You can read all the Rick Steves you want but that still won’t prepare you for studying abroad by any means. One thing I’m sure of is the ease at which I am capable of sticking out—even worse than as the pale, capri-pants and fanny pack wearing, map-in-hand tourists speaking broken English in the middle of Times Square.
The easiest way I can describe Madrid to those who have never been is by saying it is the Spanish equivalent of New York City. Every metro stop I happen to surface from seems like a different place entirely. Old Madrid resembles some small neighborhoods of Florence, Tribunal is Spain’s alternative to Brooklyn, while my neighborhood Moncloa feels like a suburb.
My first mistake was keeping my iPhone on a 12-hour clock. My second mistake was taking my iPhone out of the house at all. In Spain you get pick-pocketed—not mugged. While I haven’t been targeted yet, the thought of going through the day not knowing that all my belongings were skillfully snatched hours before is agonizing. Not to say that I’d rather get mugged…
Attempting to look like a fierce Spanish woman is nearly an impossible feat. Especially since I’m blonde and my roommate is a ginger—extremely exotic in Spain. Alas, I have learned the following lessons. Do not ask for anything ‘to-go’. It does not exist in Spain. The idea is if you have 5 minutes, you sit and enjoy your coffee at a table. Definitely do not bite into any fruit… here they use forks and knives to eat apples, bananas, oranges, and kiwis etc. You also can’t wear t-shirts, sweats, or workout clothes in public… you will be stared at.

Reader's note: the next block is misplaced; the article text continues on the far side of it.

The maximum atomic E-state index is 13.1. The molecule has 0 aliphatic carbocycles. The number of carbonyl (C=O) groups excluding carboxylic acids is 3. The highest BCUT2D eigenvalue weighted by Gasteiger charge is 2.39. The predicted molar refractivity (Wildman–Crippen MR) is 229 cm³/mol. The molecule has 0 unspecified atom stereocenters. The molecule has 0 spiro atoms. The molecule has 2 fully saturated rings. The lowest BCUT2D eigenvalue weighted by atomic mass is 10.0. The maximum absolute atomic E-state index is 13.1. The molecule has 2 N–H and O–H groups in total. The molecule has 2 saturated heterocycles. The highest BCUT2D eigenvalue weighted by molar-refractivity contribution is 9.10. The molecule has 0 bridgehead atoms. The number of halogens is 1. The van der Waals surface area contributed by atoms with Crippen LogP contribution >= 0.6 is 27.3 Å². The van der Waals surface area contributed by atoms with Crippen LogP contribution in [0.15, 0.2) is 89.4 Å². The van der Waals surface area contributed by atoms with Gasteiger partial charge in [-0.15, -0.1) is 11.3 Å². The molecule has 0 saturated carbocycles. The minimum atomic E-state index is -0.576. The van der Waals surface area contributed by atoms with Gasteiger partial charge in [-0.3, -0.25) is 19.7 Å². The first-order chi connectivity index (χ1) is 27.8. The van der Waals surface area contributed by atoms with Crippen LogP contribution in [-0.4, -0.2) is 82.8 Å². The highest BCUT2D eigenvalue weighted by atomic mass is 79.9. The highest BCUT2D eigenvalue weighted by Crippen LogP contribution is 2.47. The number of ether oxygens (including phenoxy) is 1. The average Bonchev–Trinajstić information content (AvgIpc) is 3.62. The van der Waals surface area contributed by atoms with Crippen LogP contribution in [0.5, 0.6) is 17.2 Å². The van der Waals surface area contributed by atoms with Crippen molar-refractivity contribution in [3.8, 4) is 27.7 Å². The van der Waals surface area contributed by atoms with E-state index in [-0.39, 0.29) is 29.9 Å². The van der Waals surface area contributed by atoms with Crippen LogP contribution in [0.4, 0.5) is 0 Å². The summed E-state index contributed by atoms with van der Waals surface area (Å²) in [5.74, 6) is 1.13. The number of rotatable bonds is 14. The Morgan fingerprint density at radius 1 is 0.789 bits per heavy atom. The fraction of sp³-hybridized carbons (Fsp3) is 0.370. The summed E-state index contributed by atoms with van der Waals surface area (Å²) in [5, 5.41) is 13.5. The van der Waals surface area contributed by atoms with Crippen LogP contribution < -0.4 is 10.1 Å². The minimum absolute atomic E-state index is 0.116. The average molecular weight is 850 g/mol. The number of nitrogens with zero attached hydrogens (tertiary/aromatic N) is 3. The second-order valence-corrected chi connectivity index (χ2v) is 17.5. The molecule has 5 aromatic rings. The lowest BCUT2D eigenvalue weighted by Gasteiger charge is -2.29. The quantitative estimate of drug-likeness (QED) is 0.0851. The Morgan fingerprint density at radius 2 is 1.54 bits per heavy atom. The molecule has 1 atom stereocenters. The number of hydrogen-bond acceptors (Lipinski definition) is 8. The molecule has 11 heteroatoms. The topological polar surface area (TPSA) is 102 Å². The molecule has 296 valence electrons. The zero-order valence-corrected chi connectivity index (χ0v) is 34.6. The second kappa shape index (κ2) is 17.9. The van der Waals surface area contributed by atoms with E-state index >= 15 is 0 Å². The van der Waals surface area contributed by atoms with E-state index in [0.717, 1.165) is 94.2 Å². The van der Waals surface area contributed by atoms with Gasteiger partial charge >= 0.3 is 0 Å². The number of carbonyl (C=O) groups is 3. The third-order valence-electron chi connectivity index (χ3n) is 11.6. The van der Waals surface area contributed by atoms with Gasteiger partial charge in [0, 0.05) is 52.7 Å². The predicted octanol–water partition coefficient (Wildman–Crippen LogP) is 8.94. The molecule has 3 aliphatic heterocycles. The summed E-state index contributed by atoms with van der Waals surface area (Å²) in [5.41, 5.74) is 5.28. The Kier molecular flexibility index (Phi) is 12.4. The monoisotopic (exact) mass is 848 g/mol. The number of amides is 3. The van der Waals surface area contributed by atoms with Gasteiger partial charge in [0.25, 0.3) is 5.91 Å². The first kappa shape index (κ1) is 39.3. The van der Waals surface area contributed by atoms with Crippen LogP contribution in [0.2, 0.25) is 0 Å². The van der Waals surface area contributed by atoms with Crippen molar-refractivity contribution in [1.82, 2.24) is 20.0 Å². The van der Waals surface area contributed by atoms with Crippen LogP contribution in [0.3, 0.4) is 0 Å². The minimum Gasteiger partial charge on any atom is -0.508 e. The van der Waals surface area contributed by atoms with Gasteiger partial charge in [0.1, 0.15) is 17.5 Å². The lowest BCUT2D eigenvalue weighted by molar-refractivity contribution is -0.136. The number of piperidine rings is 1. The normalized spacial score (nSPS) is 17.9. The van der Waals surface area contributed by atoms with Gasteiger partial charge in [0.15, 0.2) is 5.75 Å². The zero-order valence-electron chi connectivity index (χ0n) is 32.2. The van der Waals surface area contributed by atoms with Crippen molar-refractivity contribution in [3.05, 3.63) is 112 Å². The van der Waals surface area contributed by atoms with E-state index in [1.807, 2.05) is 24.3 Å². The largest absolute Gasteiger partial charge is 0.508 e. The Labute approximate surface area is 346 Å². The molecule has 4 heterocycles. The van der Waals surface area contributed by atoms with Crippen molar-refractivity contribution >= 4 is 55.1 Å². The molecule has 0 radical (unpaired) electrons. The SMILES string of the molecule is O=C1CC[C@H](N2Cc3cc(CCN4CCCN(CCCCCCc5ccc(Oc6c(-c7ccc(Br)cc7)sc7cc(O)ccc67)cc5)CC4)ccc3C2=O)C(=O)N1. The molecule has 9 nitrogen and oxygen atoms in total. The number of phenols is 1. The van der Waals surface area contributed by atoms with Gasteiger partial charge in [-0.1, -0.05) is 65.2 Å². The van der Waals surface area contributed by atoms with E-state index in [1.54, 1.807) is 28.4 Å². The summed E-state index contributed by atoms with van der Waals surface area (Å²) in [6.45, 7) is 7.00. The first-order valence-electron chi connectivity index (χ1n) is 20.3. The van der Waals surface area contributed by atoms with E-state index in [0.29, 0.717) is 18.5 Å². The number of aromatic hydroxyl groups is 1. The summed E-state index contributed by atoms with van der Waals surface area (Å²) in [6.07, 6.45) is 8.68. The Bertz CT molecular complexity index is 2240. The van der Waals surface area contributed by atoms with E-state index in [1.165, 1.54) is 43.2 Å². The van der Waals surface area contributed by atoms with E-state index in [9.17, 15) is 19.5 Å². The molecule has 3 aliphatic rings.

Although, if you’re a girl you’ll be stared at regardless of what you’re wearing. In Spain the national sport among men is staring. It’s how they flirt—a full on death rattling intense stare. If you catch a glimpse its so uncomfortable that I’ve learned to just look at the ground. There is the occasional time where the guy is attractive… then its oddly flattering but still deeply weird at the same time. But men will take off their sunglasses while looking you up and down. And if you run into a particularly ballsy fellow he will wag his tongue at you.
Another aspect of Spanish culture I find hard to understand is the fact that you will find couples of all ages, sucking face hard in public. Everywhere at anytime of day. On the metro, waiting for the metro, on a street bench, in cafes, on street corners, in markets and in the parks. Well, in Spain it is common and quite acceptable to live with you parents until you are married—even if that means into your late thirties. So that means couples take to the streets of Madrid.
Despite all this, I have managed to fall in love with this city. How could you not? The park next to my house has Egyptian temple ruins. Where else in the world could that happen? The culture of Spain is fast and slow at the same time- if that seems possible. Swimming is a sea of people in the metro, you don’t want to go against the current. But drowning out the sounds of El Retiro’s vendors, tourists and little Spanish children by taking a nap underneath a tree that mosaics the sun with its leaves nearly makes time halt.